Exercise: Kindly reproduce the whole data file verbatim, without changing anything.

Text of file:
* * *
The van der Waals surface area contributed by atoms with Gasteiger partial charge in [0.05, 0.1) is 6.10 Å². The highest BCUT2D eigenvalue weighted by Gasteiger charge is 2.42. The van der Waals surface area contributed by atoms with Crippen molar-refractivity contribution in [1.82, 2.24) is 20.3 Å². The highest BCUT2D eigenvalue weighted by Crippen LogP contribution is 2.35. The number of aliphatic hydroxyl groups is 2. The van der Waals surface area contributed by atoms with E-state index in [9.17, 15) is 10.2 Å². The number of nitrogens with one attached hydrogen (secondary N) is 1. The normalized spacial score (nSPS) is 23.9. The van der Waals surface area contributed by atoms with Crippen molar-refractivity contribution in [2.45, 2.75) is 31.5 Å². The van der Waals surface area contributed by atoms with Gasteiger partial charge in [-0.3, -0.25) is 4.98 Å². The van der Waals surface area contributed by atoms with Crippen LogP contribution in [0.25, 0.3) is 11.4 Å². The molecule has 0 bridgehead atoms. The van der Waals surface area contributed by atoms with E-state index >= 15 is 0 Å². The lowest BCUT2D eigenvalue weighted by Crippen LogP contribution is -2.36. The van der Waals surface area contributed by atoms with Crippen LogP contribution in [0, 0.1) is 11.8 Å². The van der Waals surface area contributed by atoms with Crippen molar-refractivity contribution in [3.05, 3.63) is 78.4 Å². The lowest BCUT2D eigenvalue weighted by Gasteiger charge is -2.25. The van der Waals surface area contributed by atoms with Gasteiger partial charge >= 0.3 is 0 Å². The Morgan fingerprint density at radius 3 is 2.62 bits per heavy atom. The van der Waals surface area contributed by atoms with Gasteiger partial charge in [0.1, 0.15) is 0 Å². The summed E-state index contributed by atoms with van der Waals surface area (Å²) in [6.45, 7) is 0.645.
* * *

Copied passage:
The van der Waals surface area contributed by atoms with Gasteiger partial charge in [0.05, 0.1) is 6.10 Å². The highest BCUT2D eigenvalue weighted by Gasteiger charge is 2.42. The van der Waals surface area contributed by atoms with Crippen molar-refractivity contribution in [1.82, 2.24) is 20.3 Å². The highest BCUT2D eigenvalue weighted by Crippen LogP contribution is 2.35. The number of aliphatic hydroxyl groups is 2. The van der Waals surface area contributed by atoms with E-state index in [9.17, 15) is 10.2 Å². The number of nitrogens with one attached hydrogen (secondary N) is 1. The normalized spacial score (nSPS) is 23.9. The van der Waals surface area contributed by atoms with Crippen molar-refractivity contribution in [2.45, 2.75) is 31.5 Å². The van der Waals surface area contributed by atoms with Gasteiger partial charge in [-0.3, -0.25) is 4.98 Å². The van der Waals surface area contributed by atoms with Crippen LogP contribution in [0.25, 0.3) is 11.4 Å². The molecule has 0 bridgehead atoms. The van der Waals surface area contributed by atoms with E-state index >= 15 is 0 Å². The lowest BCUT2D eigenvalue weighted by Crippen LogP contribution is -2.36. The van der Waals surface area contributed by atoms with Crippen LogP contribution in [0, 0.1) is 11.8 Å². The van der Waals surface area contributed by atoms with Crippen molar-refractivity contribution in [3.05, 3.63) is 78.4 Å². The lowest BCUT2D eigenvalue weighted by Gasteiger charge is -2.25. The van der Waals surface area contributed by atoms with Gasteiger partial charge >= 0.3 is 0 Å². The Morgan fingerprint density at radius 3 is 2.62 bits per heavy atom. The van der Waals surface area contributed by atoms with Gasteiger partial charge in [0.1, 0.15) is 0 Å². The summed E-state index contributed by atoms with van der Waals surface area (Å²) in [6.45, 7) is 0.645.